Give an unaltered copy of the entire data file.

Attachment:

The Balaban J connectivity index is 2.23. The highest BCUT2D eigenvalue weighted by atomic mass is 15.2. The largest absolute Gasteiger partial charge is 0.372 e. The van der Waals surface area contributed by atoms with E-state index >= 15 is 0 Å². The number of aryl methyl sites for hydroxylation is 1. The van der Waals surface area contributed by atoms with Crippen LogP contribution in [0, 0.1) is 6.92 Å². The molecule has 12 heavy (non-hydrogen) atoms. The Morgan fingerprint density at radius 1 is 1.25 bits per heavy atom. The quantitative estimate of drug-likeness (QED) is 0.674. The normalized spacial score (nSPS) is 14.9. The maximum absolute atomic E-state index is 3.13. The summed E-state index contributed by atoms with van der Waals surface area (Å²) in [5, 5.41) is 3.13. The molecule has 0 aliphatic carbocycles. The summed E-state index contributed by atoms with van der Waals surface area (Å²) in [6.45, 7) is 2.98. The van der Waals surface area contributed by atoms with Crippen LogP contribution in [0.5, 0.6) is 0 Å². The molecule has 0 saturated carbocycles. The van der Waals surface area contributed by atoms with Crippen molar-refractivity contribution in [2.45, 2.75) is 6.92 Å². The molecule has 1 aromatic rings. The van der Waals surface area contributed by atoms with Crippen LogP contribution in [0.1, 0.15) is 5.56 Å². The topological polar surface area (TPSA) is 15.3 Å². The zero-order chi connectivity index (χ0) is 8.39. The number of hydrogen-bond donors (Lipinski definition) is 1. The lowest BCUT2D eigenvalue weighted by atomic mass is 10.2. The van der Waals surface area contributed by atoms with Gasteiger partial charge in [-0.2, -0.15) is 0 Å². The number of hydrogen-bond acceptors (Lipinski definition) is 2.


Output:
The Balaban J connectivity index is 2.23. The highest BCUT2D eigenvalue weighted by atomic mass is 15.2. The largest absolute Gasteiger partial charge is 0.372 e. The van der Waals surface area contributed by atoms with E-state index >= 15 is 0 Å². The number of aryl methyl sites for hydroxylation is 1. The van der Waals surface area contributed by atoms with Crippen LogP contribution in [0, 0.1) is 6.92 Å². The molecule has 12 heavy (non-hydrogen) atoms. The Morgan fingerprint density at radius 1 is 1.25 bits per heavy atom. The quantitative estimate of drug-likeness (QED) is 0.674. The normalized spacial score (nSPS) is 14.9. The maximum absolute atomic E-state index is 3.13. The summed E-state index contributed by atoms with van der Waals surface area (Å²) in [5, 5.41) is 3.13. The molecule has 0 aliphatic carbocycles. The summed E-state index contributed by atoms with van der Waals surface area (Å²) in [6.45, 7) is 2.98. The van der Waals surface area contributed by atoms with Crippen LogP contribution in [0.5, 0.6) is 0 Å². The molecule has 0 saturated carbocycles. The van der Waals surface area contributed by atoms with Crippen molar-refractivity contribution in [2.45, 2.75) is 6.92 Å². The molecule has 1 aromatic rings. The van der Waals surface area contributed by atoms with Crippen LogP contribution in [0.1, 0.15) is 5.56 Å². The topological polar surface area (TPSA) is 15.3 Å². The zero-order chi connectivity index (χ0) is 8.39. The number of hydrogen-bond donors (Lipinski definition) is 1. The lowest BCUT2D eigenvalue weighted by atomic mass is 10.2. The van der Waals surface area contributed by atoms with Gasteiger partial charge in [-0.2, -0.15) is 0 Å². The number of hydrogen-bond acceptors (Lipinski definition) is 2.